Panelist Mark Warschauer
Professor of Education and Informatics
Founding Director, Digital Learning Lab
University of California, Irvine

Mark Warschauer is a Professor in the Department of Education and the Department of Informatics at the University of California, Irvine, director of UCI's Ph.D. in Education program, and founding director of UCI's Digital Learning Lab. Dr. Warschauer's research focuses on the integration of information and communication technologies (ICT) in schools and community centers; the impact of ICT on language and literacy practices; and the relationship of ICT to institutional reform, democracy, and social development. His most recent book, Laptops and Literacy: Learning in the Wireless Classroom, was published by Teachers College Press in 2006. His previous books have focused on the development of new electronic literacies among culturally and linguistically diverse students; on technology, equity, and social inclusion; and on the role of ICT in second language learning and teaching. He is now engaged in a research project on technology, human development, and out-of-school learning.

Panelist Jenna Burrell
Assistant Professor of Information Science
University of California, Berkeley

Jenna Burrell is an Assistant Professor in the School of Information at UC Berkeley. She completed her PhD in 2007 in the department of Sociology at the London School of Economics carrying out thesis research on Internet cafe use in Accra, Ghana. Before pursuing her PhD she was an Application Concept Developer in the People and Practices Research Group at Intel Corporation. Her interests span many research topics including theories of materiality, user agency, transnationalism, post-colonial relations, digital representation, and especially the appropriation of Information and Communication Technologies (ICTs) by individuals and social groups on the African continent. Dr. Burrell is also affiliated with the Center for African Studies and the Science, Technology and Society Center.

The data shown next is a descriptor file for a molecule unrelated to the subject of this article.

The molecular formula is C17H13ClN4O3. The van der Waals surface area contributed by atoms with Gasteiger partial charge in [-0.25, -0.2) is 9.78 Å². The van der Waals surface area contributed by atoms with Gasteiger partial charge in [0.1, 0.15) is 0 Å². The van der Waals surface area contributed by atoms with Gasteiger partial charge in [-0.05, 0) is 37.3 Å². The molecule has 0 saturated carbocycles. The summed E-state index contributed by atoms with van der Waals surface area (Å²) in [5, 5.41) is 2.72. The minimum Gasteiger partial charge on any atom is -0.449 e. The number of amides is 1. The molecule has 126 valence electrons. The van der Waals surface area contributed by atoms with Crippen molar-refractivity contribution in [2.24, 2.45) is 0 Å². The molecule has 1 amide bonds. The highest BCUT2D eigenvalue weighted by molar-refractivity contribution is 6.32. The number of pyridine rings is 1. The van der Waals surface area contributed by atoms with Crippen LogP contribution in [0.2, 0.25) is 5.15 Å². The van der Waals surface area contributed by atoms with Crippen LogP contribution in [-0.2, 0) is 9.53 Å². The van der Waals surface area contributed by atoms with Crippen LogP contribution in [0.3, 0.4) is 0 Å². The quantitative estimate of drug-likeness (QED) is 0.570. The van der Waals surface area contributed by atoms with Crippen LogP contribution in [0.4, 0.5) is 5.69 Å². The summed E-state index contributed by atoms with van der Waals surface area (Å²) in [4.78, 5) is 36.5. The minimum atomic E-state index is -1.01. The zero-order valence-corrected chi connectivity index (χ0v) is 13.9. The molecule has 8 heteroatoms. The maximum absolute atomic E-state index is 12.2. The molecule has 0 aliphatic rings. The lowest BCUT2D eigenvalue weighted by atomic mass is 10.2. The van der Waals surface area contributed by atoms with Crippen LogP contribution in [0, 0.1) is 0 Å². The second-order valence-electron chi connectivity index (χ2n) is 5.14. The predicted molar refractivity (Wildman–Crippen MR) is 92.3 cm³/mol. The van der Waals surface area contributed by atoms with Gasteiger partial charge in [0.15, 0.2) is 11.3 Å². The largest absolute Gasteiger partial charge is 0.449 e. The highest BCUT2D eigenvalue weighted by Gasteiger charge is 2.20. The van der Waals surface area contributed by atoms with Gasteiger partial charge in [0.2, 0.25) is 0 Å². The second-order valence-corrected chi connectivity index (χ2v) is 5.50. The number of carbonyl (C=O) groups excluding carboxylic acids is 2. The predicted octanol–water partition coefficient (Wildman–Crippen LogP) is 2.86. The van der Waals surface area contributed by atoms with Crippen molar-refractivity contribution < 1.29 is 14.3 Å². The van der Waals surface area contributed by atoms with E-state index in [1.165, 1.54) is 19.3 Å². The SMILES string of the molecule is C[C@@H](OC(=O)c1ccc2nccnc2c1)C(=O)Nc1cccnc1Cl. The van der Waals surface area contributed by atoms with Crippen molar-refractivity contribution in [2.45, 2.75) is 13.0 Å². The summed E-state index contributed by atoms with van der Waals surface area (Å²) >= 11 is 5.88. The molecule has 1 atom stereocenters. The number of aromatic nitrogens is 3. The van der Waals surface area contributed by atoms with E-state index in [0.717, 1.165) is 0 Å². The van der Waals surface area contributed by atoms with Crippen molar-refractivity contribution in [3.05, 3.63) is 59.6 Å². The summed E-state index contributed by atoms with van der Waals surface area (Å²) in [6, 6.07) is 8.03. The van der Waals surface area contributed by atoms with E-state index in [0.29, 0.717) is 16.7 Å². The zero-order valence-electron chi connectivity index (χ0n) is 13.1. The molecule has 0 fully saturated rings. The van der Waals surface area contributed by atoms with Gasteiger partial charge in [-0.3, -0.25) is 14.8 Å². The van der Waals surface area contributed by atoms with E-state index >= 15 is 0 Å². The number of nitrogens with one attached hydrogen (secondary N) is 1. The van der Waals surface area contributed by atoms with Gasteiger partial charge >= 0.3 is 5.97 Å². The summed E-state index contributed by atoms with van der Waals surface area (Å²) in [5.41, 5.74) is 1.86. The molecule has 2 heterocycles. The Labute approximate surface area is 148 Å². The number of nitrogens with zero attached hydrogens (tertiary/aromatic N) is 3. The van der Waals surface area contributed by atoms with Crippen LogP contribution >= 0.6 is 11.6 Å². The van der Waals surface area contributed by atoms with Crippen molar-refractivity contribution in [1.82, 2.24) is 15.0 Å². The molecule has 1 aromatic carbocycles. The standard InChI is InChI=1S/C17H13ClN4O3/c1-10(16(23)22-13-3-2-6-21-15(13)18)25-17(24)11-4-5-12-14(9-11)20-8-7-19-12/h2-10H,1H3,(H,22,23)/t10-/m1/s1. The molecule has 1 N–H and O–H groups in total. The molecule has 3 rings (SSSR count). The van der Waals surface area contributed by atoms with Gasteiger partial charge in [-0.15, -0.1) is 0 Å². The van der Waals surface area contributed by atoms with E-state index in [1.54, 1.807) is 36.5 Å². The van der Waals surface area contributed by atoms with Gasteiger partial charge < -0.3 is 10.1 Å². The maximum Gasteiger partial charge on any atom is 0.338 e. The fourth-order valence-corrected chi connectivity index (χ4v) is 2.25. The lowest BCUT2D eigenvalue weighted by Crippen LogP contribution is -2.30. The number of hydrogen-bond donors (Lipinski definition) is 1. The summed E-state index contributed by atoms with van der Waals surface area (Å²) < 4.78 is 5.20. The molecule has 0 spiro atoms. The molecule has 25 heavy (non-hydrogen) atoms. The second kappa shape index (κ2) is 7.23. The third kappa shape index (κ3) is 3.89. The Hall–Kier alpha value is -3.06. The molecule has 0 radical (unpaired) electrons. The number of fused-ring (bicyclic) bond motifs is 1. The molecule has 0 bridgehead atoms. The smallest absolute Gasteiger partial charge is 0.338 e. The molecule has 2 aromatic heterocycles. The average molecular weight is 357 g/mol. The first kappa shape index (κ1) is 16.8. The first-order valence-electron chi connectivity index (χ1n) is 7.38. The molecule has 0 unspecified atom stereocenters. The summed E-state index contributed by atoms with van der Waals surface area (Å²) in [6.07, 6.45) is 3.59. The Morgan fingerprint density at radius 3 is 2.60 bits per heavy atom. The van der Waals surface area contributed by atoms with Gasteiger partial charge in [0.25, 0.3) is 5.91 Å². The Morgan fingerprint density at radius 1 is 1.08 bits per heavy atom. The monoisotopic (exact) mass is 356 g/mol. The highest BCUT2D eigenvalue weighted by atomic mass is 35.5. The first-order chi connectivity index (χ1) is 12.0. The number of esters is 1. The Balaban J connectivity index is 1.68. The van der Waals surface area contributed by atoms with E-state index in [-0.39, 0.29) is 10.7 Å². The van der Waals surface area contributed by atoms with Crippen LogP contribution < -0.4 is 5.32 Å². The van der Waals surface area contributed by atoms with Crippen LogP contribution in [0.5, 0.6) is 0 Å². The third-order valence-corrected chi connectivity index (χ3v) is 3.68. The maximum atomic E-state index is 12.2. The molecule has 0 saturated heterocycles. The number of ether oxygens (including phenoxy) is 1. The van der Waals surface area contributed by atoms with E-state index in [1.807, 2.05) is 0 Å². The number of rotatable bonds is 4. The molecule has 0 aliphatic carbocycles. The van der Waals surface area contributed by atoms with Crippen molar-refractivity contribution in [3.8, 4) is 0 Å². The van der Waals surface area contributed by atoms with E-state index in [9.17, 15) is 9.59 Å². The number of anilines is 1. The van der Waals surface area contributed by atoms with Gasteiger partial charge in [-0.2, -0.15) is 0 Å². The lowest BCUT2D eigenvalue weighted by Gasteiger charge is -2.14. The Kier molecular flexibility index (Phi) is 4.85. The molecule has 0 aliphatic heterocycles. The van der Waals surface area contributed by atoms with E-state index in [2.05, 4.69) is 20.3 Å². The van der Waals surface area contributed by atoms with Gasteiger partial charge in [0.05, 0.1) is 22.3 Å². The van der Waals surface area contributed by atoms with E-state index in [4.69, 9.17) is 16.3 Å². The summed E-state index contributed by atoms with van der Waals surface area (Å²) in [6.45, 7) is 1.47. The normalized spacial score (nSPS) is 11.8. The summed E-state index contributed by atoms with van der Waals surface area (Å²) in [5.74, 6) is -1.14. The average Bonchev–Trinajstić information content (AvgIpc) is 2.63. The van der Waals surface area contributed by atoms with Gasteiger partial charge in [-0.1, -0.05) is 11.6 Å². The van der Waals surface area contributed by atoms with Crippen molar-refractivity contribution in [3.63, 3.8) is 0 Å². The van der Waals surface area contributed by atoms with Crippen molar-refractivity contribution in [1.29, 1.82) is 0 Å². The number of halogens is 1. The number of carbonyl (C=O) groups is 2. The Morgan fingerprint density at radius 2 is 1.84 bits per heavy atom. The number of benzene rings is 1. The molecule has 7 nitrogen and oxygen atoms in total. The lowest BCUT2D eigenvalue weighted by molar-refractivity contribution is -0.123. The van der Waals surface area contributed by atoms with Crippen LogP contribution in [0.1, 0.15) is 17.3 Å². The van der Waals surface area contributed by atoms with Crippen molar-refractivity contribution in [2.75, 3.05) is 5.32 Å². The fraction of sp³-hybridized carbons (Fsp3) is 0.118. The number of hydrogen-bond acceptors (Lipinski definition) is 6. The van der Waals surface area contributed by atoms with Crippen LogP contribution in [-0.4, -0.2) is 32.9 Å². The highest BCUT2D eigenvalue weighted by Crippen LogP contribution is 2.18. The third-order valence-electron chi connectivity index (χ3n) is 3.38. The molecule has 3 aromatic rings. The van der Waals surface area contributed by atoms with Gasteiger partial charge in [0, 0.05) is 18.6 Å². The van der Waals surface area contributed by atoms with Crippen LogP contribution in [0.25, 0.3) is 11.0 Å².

Panelist and Organizer Morgan Ames
Doctoral Candidate, Communication
Stanford University

Morgan Ames is a PhD candidate in Stanford's Department of Communication, advised by Professor Fred Turner. Her bachelor's degree in computer science, Master's degree in information science from UC Berkeley in spring 2006, and PhD minor in anthropology at Stanford provide the tools for her study of the social meanings of new media technologies. Morgan's dissertation work involves the technological dreams engendered by the One Laptop Per Child (OLPC) project's "XO" laptop, particularly the tensions between the hopes of OLPC developers and realities of students, teachers, and parents. She is focusing on the country-wide deployments in Uruguay and Nicaragua. In collaboration with Nokia Research Center Palo Alto, she has also explored the socioeconomic divides in family practices and parent attitudes around communication and media technologies including computers, video games, mobile phones, and video conferencing in the United States.

Chair and Discussant Fred Turner
Professor of Communication and Director of Undergraduate Studies
Stanford University

Fred Turner is an Associate Professor and the Director of Undergraduate Studies in the Department of Communication at Stanford University. He is the author of From Counterculture to Cyberculture: Stewart Brand, the Whole Earth Network, and the Rise of Digital Utopianism and Echoes of Combat: The Vietnam War in American Memory. Before coming to Stanford, he taught Communication at Harvard’s John F. Kennedy School of Government and MIT’s Sloan School of Management. He also worked for ten years as a journalist. He has written for newspapers and magazines ranging from the Boston Phoenix and the Boston Globe Sunday Magazine to Nature. During the academic year 2007-2008, he was a Fellow at the Center for Advanced Study in the Behavioral Sciences. He is now back on campus, ginning up another book.